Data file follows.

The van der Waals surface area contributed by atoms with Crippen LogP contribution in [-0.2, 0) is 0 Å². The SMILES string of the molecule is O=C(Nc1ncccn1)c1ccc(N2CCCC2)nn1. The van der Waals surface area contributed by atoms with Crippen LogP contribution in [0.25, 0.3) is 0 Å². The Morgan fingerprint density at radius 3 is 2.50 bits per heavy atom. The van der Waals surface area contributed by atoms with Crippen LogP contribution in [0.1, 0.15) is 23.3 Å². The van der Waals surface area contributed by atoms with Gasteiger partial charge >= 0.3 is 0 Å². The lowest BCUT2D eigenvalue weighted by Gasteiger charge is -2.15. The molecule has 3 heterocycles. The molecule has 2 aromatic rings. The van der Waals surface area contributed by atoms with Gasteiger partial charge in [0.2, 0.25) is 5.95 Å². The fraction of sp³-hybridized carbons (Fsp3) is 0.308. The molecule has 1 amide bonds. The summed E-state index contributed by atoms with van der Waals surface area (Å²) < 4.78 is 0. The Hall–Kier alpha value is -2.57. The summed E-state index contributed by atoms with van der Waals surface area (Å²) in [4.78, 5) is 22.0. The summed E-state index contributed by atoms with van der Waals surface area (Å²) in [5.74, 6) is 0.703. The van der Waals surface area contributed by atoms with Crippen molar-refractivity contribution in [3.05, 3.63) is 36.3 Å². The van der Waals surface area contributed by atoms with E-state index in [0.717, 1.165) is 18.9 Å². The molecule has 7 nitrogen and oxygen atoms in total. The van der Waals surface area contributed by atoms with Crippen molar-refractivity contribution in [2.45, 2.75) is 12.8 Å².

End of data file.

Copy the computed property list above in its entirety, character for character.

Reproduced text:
The van der Waals surface area contributed by atoms with Crippen LogP contribution in [-0.2, 0) is 0 Å². The SMILES string of the molecule is O=C(Nc1ncccn1)c1ccc(N2CCCC2)nn1. The van der Waals surface area contributed by atoms with Crippen LogP contribution in [0.25, 0.3) is 0 Å². The Morgan fingerprint density at radius 3 is 2.50 bits per heavy atom. The van der Waals surface area contributed by atoms with Crippen LogP contribution in [0.1, 0.15) is 23.3 Å². The van der Waals surface area contributed by atoms with Gasteiger partial charge >= 0.3 is 0 Å². The lowest BCUT2D eigenvalue weighted by Gasteiger charge is -2.15. The molecule has 3 heterocycles. The molecule has 2 aromatic rings. The van der Waals surface area contributed by atoms with Gasteiger partial charge in [0.2, 0.25) is 5.95 Å². The fraction of sp³-hybridized carbons (Fsp3) is 0.308. The molecule has 1 amide bonds. The summed E-state index contributed by atoms with van der Waals surface area (Å²) < 4.78 is 0. The Hall–Kier alpha value is -2.57. The summed E-state index contributed by atoms with van der Waals surface area (Å²) in [4.78, 5) is 22.0. The summed E-state index contributed by atoms with van der Waals surface area (Å²) in [5.74, 6) is 0.703. The van der Waals surface area contributed by atoms with Crippen molar-refractivity contribution in [3.05, 3.63) is 36.3 Å². The van der Waals surface area contributed by atoms with E-state index in [0.717, 1.165) is 18.9 Å². The molecule has 7 nitrogen and oxygen atoms in total. The van der Waals surface area contributed by atoms with Crippen molar-refractivity contribution in [2.45, 2.75) is 12.8 Å².